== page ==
Union voted to end multi-day standoff with city over concerns over Covid-19
Chicago public schools are set to continue in-person classes after the city’s teachers’ union backed a plan with the local school district to establish new pandemic safety measures, ending a standoff that has lasted for nearly of a week.
The Chicago Teachers Union (CTU) House of Delegates voted to resume face-to-face learning on Monday, suspending a labor dispute that led educators to refuse to teach face-to-face as of last week . Under the new plan, schools will reopen on Wednesday.
In return for returning to work, the Chicago School District has agreed to put in place guidelines to help determine when certain schools should return to distance learning, which will be based on the number of staff and student absences. caused by Covid-19, as well as whether there is currently a high level of viral transmission in the community, according to the Chicago Tribune.
Mayor Lori Lightfoot – who had vigorously resisted a recent union push to return to full distance learning – celebrated the decision later Monday, hailing the in-person classes as “Far superior to the remote programming our students had to endure far too long last year.”
“No one wins when our students are not where they can learn best and where they are most secure” she said.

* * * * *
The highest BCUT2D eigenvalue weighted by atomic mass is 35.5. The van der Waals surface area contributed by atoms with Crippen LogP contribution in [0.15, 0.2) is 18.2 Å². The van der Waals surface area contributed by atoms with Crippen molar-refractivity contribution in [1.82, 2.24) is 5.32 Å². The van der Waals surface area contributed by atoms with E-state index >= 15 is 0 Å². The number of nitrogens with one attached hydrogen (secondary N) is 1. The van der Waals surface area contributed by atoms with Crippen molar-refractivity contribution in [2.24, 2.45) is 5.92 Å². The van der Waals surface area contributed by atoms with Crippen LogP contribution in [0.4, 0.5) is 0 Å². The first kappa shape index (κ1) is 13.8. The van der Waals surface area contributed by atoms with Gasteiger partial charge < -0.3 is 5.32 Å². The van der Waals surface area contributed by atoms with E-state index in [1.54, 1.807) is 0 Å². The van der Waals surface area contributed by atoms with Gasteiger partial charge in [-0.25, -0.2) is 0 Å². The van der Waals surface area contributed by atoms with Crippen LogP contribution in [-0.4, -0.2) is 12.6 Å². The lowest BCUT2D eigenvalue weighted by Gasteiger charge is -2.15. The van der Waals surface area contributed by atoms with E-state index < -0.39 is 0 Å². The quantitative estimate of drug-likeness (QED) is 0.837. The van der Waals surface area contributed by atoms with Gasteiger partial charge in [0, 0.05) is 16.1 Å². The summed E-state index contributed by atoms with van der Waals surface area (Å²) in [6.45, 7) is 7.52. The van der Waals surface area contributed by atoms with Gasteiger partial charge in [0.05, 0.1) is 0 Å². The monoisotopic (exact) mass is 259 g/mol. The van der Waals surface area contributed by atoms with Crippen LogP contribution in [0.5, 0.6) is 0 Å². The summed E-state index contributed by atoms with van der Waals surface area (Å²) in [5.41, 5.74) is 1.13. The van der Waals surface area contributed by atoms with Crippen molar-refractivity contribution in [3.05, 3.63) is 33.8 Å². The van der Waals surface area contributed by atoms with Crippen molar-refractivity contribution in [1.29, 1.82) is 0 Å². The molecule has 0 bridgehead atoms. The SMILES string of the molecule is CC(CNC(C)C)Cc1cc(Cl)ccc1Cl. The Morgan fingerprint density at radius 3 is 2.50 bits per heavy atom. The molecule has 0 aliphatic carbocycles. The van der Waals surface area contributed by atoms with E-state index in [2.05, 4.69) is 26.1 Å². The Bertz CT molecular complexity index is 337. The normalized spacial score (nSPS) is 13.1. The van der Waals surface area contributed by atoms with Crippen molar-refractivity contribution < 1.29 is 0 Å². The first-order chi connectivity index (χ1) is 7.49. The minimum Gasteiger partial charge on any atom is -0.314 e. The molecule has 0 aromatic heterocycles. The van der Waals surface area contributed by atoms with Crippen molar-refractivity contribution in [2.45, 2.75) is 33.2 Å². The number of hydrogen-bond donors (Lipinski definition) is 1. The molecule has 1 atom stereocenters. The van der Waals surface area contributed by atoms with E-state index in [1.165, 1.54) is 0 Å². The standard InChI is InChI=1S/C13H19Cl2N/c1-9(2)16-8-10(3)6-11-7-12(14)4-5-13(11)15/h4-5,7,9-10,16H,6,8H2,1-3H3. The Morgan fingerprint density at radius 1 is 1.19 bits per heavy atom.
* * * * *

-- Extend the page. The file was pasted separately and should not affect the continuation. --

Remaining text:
Although Lightfoot has previously accused the union of abandoning students by refusing to show up for work, CTU President Jesse Sharkey insisted the mayor was “implacably refuse to seek accommodation” for teachers still concerned about the pandemic. The body urged the city administration to “Finally, commit to putting in place enforceable safety protections focused on the well-being of our students, their families and our school communities. “
The Chicago Public School District was adamant about avoiding stopping in-person sessions, with CEO Pedro Martinez saying: “I am not closing schools” regardless of how the union voted last week, also condemning any work stoppage as an illegal strike. On Thursday, a group of local parents filed a complaint against the union.
The Windy City has seen a sharp rise in the number of new coronavirus cases in recent weeks, likely due to the rise of the more transmissible Omicron variant.
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